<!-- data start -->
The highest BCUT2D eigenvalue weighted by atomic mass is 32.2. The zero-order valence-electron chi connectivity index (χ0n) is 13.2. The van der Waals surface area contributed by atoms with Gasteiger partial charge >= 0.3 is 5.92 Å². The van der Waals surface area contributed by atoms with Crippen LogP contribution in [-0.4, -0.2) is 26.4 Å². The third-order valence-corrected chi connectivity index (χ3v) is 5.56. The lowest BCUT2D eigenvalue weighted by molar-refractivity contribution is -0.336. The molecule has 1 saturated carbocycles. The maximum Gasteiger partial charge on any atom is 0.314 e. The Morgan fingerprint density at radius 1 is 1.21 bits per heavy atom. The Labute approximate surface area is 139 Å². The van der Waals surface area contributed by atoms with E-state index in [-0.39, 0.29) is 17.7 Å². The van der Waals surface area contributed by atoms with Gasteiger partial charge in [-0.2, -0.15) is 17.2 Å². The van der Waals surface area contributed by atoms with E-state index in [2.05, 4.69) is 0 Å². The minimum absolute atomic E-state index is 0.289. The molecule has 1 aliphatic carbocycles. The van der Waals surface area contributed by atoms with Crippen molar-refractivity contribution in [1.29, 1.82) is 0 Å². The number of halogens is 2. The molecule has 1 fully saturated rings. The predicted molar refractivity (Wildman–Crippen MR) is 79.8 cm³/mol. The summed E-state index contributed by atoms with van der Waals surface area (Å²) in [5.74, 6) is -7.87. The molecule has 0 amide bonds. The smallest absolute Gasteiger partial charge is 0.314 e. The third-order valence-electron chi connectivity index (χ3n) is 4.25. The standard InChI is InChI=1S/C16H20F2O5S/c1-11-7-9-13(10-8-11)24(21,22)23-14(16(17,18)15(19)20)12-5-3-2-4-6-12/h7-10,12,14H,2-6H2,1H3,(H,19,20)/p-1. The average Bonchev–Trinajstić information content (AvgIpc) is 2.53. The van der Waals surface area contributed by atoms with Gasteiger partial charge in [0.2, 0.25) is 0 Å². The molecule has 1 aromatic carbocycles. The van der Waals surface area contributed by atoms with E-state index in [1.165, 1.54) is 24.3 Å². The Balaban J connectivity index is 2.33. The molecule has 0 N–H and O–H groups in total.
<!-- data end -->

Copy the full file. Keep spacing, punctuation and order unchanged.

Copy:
The highest BCUT2D eigenvalue weighted by atomic mass is 32.2. The zero-order valence-electron chi connectivity index (χ0n) is 13.2. The van der Waals surface area contributed by atoms with Gasteiger partial charge >= 0.3 is 5.92 Å². The van der Waals surface area contributed by atoms with Crippen LogP contribution in [-0.4, -0.2) is 26.4 Å². The third-order valence-corrected chi connectivity index (χ3v) is 5.56. The lowest BCUT2D eigenvalue weighted by molar-refractivity contribution is -0.336. The molecule has 1 saturated carbocycles. The maximum Gasteiger partial charge on any atom is 0.314 e. The Morgan fingerprint density at radius 1 is 1.21 bits per heavy atom. The Labute approximate surface area is 139 Å². The van der Waals surface area contributed by atoms with E-state index in [-0.39, 0.29) is 17.7 Å². The van der Waals surface area contributed by atoms with Gasteiger partial charge in [-0.2, -0.15) is 17.2 Å². The van der Waals surface area contributed by atoms with E-state index in [2.05, 4.69) is 0 Å². The minimum absolute atomic E-state index is 0.289. The molecule has 1 aliphatic carbocycles. The van der Waals surface area contributed by atoms with Crippen molar-refractivity contribution in [1.29, 1.82) is 0 Å². The number of halogens is 2. The molecule has 1 fully saturated rings. The predicted molar refractivity (Wildman–Crippen MR) is 79.8 cm³/mol. The summed E-state index contributed by atoms with van der Waals surface area (Å²) in [5.74, 6) is -7.87. The molecule has 0 amide bonds. The smallest absolute Gasteiger partial charge is 0.314 e. The third-order valence-electron chi connectivity index (χ3n) is 4.25. The standard InChI is InChI=1S/C16H20F2O5S/c1-11-7-9-13(10-8-11)24(21,22)23-14(16(17,18)15(19)20)12-5-3-2-4-6-12/h7-10,12,14H,2-6H2,1H3,(H,19,20)/p-1. The average Bonchev–Trinajstić information content (AvgIpc) is 2.53. The van der Waals surface area contributed by atoms with Gasteiger partial charge in [0.2, 0.25) is 0 Å². The molecule has 1 aromatic carbocycles. The van der Waals surface area contributed by atoms with E-state index in [1.165, 1.54) is 24.3 Å². The Balaban J connectivity index is 2.33. The molecule has 0 N–H and O–H groups in total.